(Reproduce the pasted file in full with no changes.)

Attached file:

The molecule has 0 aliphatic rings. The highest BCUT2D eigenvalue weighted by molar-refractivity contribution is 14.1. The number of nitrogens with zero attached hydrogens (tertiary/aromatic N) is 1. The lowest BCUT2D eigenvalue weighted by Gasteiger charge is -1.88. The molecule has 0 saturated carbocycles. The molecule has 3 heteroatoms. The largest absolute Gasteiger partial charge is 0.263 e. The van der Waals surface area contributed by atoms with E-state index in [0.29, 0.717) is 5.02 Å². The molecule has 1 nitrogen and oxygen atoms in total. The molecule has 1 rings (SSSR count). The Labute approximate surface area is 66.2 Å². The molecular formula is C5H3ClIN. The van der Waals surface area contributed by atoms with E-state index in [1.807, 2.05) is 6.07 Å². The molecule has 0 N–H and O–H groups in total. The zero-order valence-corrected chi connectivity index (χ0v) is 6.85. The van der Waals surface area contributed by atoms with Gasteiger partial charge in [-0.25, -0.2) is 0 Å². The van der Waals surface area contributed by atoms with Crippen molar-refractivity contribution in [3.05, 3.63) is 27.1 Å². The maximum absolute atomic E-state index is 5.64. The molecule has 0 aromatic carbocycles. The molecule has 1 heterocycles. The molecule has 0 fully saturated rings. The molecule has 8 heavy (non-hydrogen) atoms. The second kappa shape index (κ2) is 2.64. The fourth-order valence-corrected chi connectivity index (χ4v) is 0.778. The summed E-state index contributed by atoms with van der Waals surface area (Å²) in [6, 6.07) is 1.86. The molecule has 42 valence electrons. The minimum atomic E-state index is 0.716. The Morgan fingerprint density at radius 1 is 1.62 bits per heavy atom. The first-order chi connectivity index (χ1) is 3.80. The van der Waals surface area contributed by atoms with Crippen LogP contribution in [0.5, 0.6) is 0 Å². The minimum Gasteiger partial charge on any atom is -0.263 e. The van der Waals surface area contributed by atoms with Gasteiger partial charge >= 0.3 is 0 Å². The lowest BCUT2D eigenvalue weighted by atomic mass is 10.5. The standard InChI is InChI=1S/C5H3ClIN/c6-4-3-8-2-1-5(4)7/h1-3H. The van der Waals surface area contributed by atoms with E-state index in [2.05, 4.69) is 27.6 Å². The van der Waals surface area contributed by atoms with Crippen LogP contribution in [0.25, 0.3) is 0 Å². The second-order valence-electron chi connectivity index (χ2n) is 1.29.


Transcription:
The molecule has 0 aliphatic rings. The highest BCUT2D eigenvalue weighted by molar-refractivity contribution is 14.1. The number of nitrogens with zero attached hydrogens (tertiary/aromatic N) is 1. The lowest BCUT2D eigenvalue weighted by Gasteiger charge is -1.88. The molecule has 0 saturated carbocycles. The molecule has 3 heteroatoms. The largest absolute Gasteiger partial charge is 0.263 e. The van der Waals surface area contributed by atoms with E-state index in [0.29, 0.717) is 5.02 Å². The molecule has 1 nitrogen and oxygen atoms in total. The molecule has 1 rings (SSSR count). The Labute approximate surface area is 66.2 Å². The molecular formula is C5H3ClIN. The van der Waals surface area contributed by atoms with E-state index in [1.807, 2.05) is 6.07 Å². The molecule has 0 N–H and O–H groups in total. The zero-order valence-corrected chi connectivity index (χ0v) is 6.85. The van der Waals surface area contributed by atoms with Gasteiger partial charge in [-0.25, -0.2) is 0 Å². The van der Waals surface area contributed by atoms with Crippen molar-refractivity contribution in [3.05, 3.63) is 27.1 Å². The maximum absolute atomic E-state index is 5.64. The molecule has 0 aromatic carbocycles. The molecule has 1 heterocycles. The molecule has 0 fully saturated rings. The molecule has 8 heavy (non-hydrogen) atoms. The second kappa shape index (κ2) is 2.64. The fourth-order valence-corrected chi connectivity index (χ4v) is 0.778. The summed E-state index contributed by atoms with van der Waals surface area (Å²) in [6, 6.07) is 1.86. The molecule has 42 valence electrons. The minimum atomic E-state index is 0.716. The Morgan fingerprint density at radius 1 is 1.62 bits per heavy atom. The first-order chi connectivity index (χ1) is 3.80. The van der Waals surface area contributed by atoms with Crippen LogP contribution in [0.5, 0.6) is 0 Å². The minimum Gasteiger partial charge on any atom is -0.263 e. The van der Waals surface area contributed by atoms with Gasteiger partial charge >= 0.3 is 0 Å². The lowest BCUT2D eigenvalue weighted by atomic mass is 10.5. The standard InChI is InChI=1S/C5H3ClIN/c6-4-3-8-2-1-5(4)7/h1-3H. The van der Waals surface area contributed by atoms with E-state index in [2.05, 4.69) is 27.6 Å². The van der Waals surface area contributed by atoms with Crippen LogP contribution in [0.25, 0.3) is 0 Å². The second-order valence-electron chi connectivity index (χ2n) is 1.29.